On January 29, 1964, Ladd was found dead in his Palm Springs home.[32] His death, due to cerebral edema caused by an acute overdose of "alcohol and three other drugs", was ruled accidental.[1] Ladd suffered from chronic insomnia and regularly used sleeping pills and alcohol to induce sleep. While he had not taken a lethal amount of any one drug, the combination apparently caused a synergistic reaction that proved fatal.[4] He was buried in the Forest Lawn Memorial Park Cemetery in Glendale, California.[33] Not until June 28, 1964 did Carpetbaggers producer Joseph E. Levine hold an elaborate premiere screening in New York City with an afterparty staged by his wife at The Four Seasons Restaurant.[34]

Ladd has a star on the Hollywood Walk of Fame at 1601 Vine Street.[35] His handprint appears in the forecourt of Grauman's Chinese Theater, in Hollywood. In 1995, a Golden Palm Star on the Palm Springs Walk of Stars was dedicated to him.[36]

Select radio credits

Ladd appeared as Chicago based Private Detective Tom Dwyer in Robert L. Richards' story "The One-Way Ride to Nowhere" on the Suspense radio series with an airdate of October 6, 1944. Another Suspense appearance by Ladd as defendant Robert Tasker in the story "The Defense Rests" aired on March 9, 1944. The story was written by Roland Brown and Robert L. Richards.

Regular series

  • Box 13: 52 episodes (22 August 1948 – 14 August 1949)


Year Title Role Notes
1932 Tom Brown of Culver Cadet
1932 Once in a Lifetime Projectionist
1933 Saturday's Millions Student
1936 Pigskin Parade Student
1937 The Last Train from Madrid Soldier
1937 Souls at Sea Sailor
1937 All Over Town Young Man
1937 Hold 'Em Navy Chief Quartermaster
1938 The Goldwyn Follies First Auditioning Singer
1938 Come On, Leathernecks! Club Waiter
1938 Freshman Year Student
1939 The Mysterious Miss X Henchman
1939 Hitler, Beast of Berlin Karl Bach
1939 Rulers of the Sea Colin Farrell
1940 American Portrait Young man/Old man Short subject
1940 Blame It on Love Short subject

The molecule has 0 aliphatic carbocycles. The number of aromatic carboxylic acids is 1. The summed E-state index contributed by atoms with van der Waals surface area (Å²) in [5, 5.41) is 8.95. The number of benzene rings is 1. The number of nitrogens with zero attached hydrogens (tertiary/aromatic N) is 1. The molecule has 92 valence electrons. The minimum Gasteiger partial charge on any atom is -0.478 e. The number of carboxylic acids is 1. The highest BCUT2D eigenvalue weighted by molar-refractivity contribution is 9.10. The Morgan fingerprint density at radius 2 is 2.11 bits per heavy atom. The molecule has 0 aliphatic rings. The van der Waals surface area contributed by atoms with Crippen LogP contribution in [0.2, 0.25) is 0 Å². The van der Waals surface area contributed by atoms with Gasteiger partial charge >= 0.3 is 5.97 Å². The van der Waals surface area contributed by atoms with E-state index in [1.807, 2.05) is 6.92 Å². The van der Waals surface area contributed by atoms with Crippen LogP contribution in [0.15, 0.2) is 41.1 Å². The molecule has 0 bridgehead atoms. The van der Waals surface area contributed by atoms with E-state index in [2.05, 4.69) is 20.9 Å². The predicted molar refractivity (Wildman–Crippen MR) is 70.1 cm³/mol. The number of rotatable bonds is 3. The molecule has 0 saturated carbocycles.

1940 Meat and Romance Bill Allen Short subject
1940 Unfinished Rainbows Charles Martin Hall Short subject
1940 The Green Hornet Gilpin, Student Pilot Chapter 3
1940 Brother Rat and a Baby Cadet in trouble
1940 In Old Missouri John Pittman, Jr.
1940 The Light of Western Stars Danny, Stillwell Ranch Hand
1940 Gangs of Chicago
1940 Cross-Country Romance Mr. Williams, First Mate
1940 Those Were the Days! Keg Rearick
1940 Captain Caution Newton, Mutinous Sailor
1940 The Howards of Virginia Backwoodsman
1940 Meet the Missus John Williams
1940 Victory Heyst as an 18-year-old
1940 Her First Romance John Gilman
1941 I Look To You Short subject
1941 Petticoat Politics Higgins Daughter's Boyfriend
1941 Citizen Kane Reporter smoking pipe at end Uncredited
1941 The Black Cat Richard Hartley
1941 Paper Bullets Jimmy Kelly aka Bill Dugan
1941 The Reluctant Dragon Al, Baby Weems storyboard artist
1941 They Met in Bombay British Soldier
1941 Great Guns Soldier in Photo Shop
1941 Cadet Girl Harry, Musician
1941 Military Training Lieutenant, Platoon Leader, County Fair Short subject
1942 Joan of Paris "Baby"
1942 This Gun for Hire Philip Raven
1942 The Glass Key Ed Beaumont
1942 Lucky Jordan Lucky Jordan
1942 Star Spangled Rhythm Alan Ladd, Scarface Skit
1942 Letter from a Friend Short subject
1943 China David Jones
1943 Screen Snapshots: Hollywood in Uniform Himself Short subject
1944 Skirmish on the Home Front Harry W. Average Short subject
1944 And Now Tomorrow Doctor Merek Vance
1945 Salty O'Rourke Salty O'Rourke